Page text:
Using Ansys Mechanical Software to Model Cracks (Part 3 of 3 in a series on Fracture Mechanics)

In our last blog post of this series, I dive into how we can simulate cracked structures using Ansys simulation software, Ansys Mechanical. As before, if you’ve not read the previous two posts, go back and read ‘em!!! 

How Engineers Use Ansys Mechanical Software to Model Cracks 

Ansys Computer Aided Engineering (CAE) simulation software allows engineers to study cracks in structures via fracture mechanics, along with a host of other structural simulation needs. Ansys has a long history of simulation development since the 1970’s in creating tools for engineers to design and virtual prototype their products. As a quick note, Ansys is not limited to just structural physics either. Fluids, electromagnetics, systems and optics are some of the other fields Ansys offers in its portfolio of simulation capabilities. 

The options to create a crack in Ansys simulation software generally fall in two categories: either a) use a CAD surface that represents the crack, that overlaps with the structure or b) use the auto-generation tool in Ansys to add a crack at the mesh level.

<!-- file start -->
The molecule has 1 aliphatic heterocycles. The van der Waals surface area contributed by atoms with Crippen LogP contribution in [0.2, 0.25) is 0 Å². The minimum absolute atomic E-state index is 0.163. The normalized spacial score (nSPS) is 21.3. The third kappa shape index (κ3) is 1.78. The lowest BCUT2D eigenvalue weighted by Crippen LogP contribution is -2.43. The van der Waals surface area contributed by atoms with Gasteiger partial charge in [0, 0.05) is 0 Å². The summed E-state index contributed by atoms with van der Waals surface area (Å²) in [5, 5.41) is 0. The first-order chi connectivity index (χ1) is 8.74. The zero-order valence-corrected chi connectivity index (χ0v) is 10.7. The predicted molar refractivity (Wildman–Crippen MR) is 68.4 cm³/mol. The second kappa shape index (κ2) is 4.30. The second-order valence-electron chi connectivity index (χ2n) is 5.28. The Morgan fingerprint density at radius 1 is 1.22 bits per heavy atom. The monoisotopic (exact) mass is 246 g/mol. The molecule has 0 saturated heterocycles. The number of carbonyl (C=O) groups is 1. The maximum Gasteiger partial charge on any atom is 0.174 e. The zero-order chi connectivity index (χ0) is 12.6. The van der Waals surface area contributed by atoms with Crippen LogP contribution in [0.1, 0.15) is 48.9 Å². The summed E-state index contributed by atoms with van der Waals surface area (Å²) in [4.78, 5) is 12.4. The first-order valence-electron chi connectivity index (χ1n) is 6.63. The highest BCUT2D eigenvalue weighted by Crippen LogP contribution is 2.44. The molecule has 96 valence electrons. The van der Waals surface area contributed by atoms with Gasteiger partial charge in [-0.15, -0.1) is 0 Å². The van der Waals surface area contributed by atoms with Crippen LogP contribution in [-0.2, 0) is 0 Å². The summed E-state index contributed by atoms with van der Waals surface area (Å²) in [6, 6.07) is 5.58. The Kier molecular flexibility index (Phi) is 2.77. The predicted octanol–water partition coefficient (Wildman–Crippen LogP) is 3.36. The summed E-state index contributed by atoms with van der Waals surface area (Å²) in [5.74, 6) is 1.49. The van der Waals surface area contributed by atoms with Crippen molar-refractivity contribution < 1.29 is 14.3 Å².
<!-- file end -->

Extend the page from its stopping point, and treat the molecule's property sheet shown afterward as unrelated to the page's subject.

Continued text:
The former works well in all scenarios but is very useful when the crack is not a simple analytical shape, i.e., a penny-shaped crack. The latter is great for those simple, penny-shaped cracks, where the engineer can input two radii to define the shape, input where the crack is located, and they’re done. 

Here’s an example; take this simplified cast bearing/shaft support. The machinist finds a crack when machining the bearing support housing (outlined in the blue box). Perhaps this is caused by an incorrect casting process. 

Representative CAD Model, Crack Surface on Right 

When magnafluxed or cut open, the crack is not a simple shape. This is perhaps an extreme example, but it gets the point across. With a few inputs and clicks, Ansys overlaps the crack surface with the solid CAD, splits the mesh where these intersect, buffers the elements from the new crack mesh into the existing base mesh, and voila! The finite element model crack is ready to analyze.

Representative Finite Element Mesh of Structure with Crack Inserted: Back View on Left, Top View on Right (with red line indicating part boundary) 

What About Crack Growth? 

Ansys requires no special treatment of the crack to determine the relevant fracture parameters when evaluating a crack for simple comparison to material fracture toughness. The simplicity of the Ansys workflow mirrors the simplicity of what the engineer is after, i.e., a single value for Stress Intensity Factor. Using the methods described previously, engineers can model a crack and then mesh the structure with hexahedra, tetrahedra, or a mix of element shapes and get results for Stress Intensity Factor.